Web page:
In any organization, including people in important decisions is of paramount importance. It makes them feel heard and, subsequently, confident in their positions.
We are trying to construct a more inclusive society. We are going to make a country in which no one is left out.
-Franklin D. Roosevelt
A few years back, I was involved in a startup company called egraphs. Our business development office was a tight group. We made decisions collaboratively, as a team. Everybody’s leans and opinions were carefully considered and respected. As a result, our culture was phenomenal, and we accomplished pretty remarkable outcomes. We all loved being at the office and truly celebrated together when we closed a deal, because we were each part of the process.
To feel empowered, employees must have a sense of self-determination, competence, meaning and influence. Employees’ sense of self-determination is the perception that they are free to make choices, and that their actions are not controlled by policies, systems or managerial dictates. Granting autonomy to employees helps them feel a sense of self-determination. The higher employees’ competence, the more they appreciate and thrive when given autonomy. On the other hand, new employees or employees who need to acquire new skills must develop confidence in their abilities before they feel empowered by that autonomy. A sense of meaning in employees’ work refers to the extent to which employees believe that their work affects the lives of others either directly or indirectly. This is not to say that only people working on “life and death” matters feel empowered. As long as employees perceive that doing their job satisfies important needs of internal or external customers, they’ll see the meaningfulness of their work. Finally, employees must feel like they are able to influence people and events in important ways in order to feel empowered.
During these processes, we became smarter about our business. We were learning, collaboratively.
Unlike individual learning, people engaged in collaborative learning capitalize on one another’s resources and skills (asking one another for information, evaluating one another’s ideas, monitoring one another’s work, etc.). More specifically, collaborative learning is based on the model that knowledge can be created within a population where members actively interact by sharing experiences and take on asymmetry roles. Put differently, collaborative learning refers to methodologies and environments in which learners engage in a common task where each individual depends on and is accountable to each other.
Our team felt ownership over every aspect of the process. We were all invested in the outcomes, and our job satisfaction couldn’t have been higher. From a study in the International Journal of Contemporary Hospitality Management:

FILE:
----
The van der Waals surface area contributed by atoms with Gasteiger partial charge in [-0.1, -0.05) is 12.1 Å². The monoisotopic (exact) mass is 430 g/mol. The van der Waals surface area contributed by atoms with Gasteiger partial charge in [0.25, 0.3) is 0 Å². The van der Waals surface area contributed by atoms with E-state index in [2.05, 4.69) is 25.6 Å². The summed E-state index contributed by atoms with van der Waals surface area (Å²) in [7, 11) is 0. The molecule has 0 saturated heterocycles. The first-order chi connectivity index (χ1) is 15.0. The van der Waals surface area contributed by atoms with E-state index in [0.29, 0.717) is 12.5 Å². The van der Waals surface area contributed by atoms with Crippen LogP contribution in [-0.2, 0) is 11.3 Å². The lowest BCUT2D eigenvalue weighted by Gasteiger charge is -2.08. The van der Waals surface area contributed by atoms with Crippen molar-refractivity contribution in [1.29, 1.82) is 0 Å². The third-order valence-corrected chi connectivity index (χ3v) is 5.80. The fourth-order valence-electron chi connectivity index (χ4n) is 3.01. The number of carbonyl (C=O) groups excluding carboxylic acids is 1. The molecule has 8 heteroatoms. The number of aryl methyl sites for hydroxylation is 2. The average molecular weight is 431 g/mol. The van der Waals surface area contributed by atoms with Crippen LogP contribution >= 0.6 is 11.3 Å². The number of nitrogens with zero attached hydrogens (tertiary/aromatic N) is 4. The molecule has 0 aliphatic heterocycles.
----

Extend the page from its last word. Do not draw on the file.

The findings suggest that the most positive aspects related to job satisfaction are relations with the colleagues and physical conditions, while the most negative aspect is the wage issue, i.e. unfair payment. Furthermore, correlation and regression analyses indicate that psychological and behavioral empowerment has a significant effect on job satisfaction, and the effect is much greater when psychological and behavioral empowerment are taken as a whole.
These conclusions make sense. We trusted that the men and women working with us had our backs. We weren’t concerned with office politics or petty squabbles. Because we were empowered and had a say in the process, we were all pulling on the same end of the rope. This, in turn, made our organization better. From pepperdine.edu:
The evidence from “The 100 Best Companies to Work For” seems clear. Those companies in the analyzed sub-set of 40 empowered companies appear to maximize corporate wealth. Although we cannot precisely substantiate this claim, we believe that these companies have developed unique corporate cultures. Jay Barney has noted that “A firm’s culture can be a source of sustainable competitive advantage if that culture is valuable, rare, and imperfectly imitable.”…
We view culture, therefore, not simply as another series of manipulable tools available to managers for the implementation of business strategies, but as an entity that can be a potential source of sustained superior financial performance. Hatch and Dyer suggest that corporations that empower employees with the ability to learn (and improve) faster than their competitors do may enjoy the only truly sustainable advantage.
A collaborative environment doesn’t guarantee every decision will be right. There will always be mistakes and stumbles. But in any endeavor, downside should be a learning experience. In essence, if nothing else goes the way we plan, and our mission burns to the ground, did we come away from the process better equipped to manage the next one? Removing the back biting and blame from the equation allows us to grow for the next challenge.
PS: This post was indeed collaborative. I sent a draft to Stephanie (our superstar editor and my partner at KL), and she researched and improved it. I believe it turned out to be clearer and more thorough as a result. She’s empowered, you read a better product and we all win.